NIST 800 Compliance Washington DC
Why Does NIST 800 Matter to My Organization?
First, NIST 800 are policy directives on how to set up and secure one of the largest IT environments in the country. The special publications in most cases represent the best practices for keeping an IT environment safe and secure. While not necessarily all publications are applicable to all organizations, many organizations model their own IT security on information from NIST 800. Second, companies seeking to contract for the federal government need a degree of compliance with NIST 800. In particular, NIST Special Publication 800-171, Protecting Controlled Unclassified Information(“CUI”) in Nonfederal Information Systems and Organizations spells out compliance requirements for current and prospective contractors.
CUI Program and Scope
According to Special Publication 800-171 “The CUI Program is designed to address several deficiencies in managing and protecting unclassified information to include inconsistent markings, inadequate safeguarding, and needless restrictions, both by standardizing procedures and by providing common definitions through a CUI registry” (Page 1). It is under that registry that ETTE works to provide companies the particular requirements and baselines to acquire and maintain compliance.NIST understand that companies might have a hard time having a full, comprehensive infrastructure that would compare to federal environment. This is why, “If nonfederal organizations entrusted with protecting CUI designate specific information systems or system components for the processing, storage, or transmission of CUI, then the organizations may limit the scope of the CUI security requirements to those particular systems or components.” (Page 2).Instead of creating an entire network under NIST regulation, ETTE can develop and partition a highly secured subnetwork. This subnetwork is also a more cost-effective solution for small and medium organizations to perform federal related services or tasks.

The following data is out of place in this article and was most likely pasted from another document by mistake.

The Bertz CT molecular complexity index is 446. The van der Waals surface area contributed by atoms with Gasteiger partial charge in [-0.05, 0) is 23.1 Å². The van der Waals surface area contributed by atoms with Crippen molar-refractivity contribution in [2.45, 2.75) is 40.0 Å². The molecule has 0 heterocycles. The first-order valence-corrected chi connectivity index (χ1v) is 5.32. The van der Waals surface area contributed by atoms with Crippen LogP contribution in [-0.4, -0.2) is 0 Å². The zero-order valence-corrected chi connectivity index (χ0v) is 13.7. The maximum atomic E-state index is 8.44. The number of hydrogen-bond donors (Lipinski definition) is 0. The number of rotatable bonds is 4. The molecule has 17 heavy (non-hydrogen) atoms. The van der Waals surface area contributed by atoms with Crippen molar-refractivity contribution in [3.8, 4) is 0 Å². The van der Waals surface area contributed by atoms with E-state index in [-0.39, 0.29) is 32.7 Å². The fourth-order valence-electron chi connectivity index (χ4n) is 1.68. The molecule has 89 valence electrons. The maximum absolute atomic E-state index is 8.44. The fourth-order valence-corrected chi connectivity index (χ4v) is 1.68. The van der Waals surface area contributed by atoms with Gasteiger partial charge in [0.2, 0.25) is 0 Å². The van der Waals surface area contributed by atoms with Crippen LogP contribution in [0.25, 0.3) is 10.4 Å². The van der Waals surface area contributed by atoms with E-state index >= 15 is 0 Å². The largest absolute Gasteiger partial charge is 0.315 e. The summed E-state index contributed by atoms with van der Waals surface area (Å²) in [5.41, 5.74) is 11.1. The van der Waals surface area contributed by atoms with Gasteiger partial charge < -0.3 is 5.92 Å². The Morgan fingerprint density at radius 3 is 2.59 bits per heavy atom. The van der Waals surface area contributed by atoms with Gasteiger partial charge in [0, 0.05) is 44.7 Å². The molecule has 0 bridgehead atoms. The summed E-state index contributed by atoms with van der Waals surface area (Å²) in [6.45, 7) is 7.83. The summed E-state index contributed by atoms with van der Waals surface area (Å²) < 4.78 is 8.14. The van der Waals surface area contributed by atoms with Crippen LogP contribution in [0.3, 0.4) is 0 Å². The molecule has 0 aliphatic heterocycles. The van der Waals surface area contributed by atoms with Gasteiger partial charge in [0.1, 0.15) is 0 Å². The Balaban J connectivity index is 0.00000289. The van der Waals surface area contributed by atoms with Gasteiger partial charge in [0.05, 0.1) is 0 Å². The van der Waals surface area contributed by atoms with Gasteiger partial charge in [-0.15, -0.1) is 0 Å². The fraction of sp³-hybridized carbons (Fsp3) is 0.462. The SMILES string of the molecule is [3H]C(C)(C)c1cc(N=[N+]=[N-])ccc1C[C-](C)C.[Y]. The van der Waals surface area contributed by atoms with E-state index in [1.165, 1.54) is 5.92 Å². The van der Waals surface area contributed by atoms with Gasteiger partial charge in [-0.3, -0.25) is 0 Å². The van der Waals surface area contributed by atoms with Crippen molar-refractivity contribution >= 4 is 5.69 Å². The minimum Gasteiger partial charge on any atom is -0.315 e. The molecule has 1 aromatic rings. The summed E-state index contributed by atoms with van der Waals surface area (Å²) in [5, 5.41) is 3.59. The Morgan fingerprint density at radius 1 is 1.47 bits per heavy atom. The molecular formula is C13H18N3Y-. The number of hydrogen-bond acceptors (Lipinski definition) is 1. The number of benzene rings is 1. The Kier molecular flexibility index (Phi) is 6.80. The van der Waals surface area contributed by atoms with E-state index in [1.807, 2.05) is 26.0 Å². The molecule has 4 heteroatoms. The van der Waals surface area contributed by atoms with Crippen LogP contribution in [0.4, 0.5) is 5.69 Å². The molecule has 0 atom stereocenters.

CUI Fundamental Requirements
The CUI programs have 3 fundamental security requirements that have to be met in any circumstance:“Statutory and regulatory requirements for the protection of CUI are consistent, whether such information resides in federal information systems or nonfederal information systems including the environments in which those systems operate;Safeguards implemented to protect CUI are consistent in both federal and nonfederal information systems and organizations; andThe confidentiality impact value for CUI is no lower than moderate in accordance with Federal Information Processing Standards (FIPS) Publication 199.” (Page 5)
ETTE’s Compliance Solution
ETTE understands the unique security and compliance ecosystem that many of our customers live in. We want your business to comply with any regulation it needs to. For this, we follow NIST Special Publication 800-171 regulations to make sure your IT environment is fully compliant.CUI’s security system is divided into fourteen categories, (referred to as “Families”) described in Chapter Three of Special Publication 800-171:
- Access Control: Ensure the IT environment is accessible only by authorized users, and authorized users can only access their relevant data and functions.
- Awareness and Training: Ensure that users and IT professionals understand security risks and what they may do to minimize those risks.
- Audit and Accountability: Track the IT environment with audit records to monitor report inappropriate activity with data granularity to the individual user.
- Configuration Management: Establish and maintain IT environmental baselines, and enforce policy configuration settings that environment.
- Identification and Authentication: Authenticate the identities of those users, processes, or devices, as a prerequisite to allowing access to organizational information systems.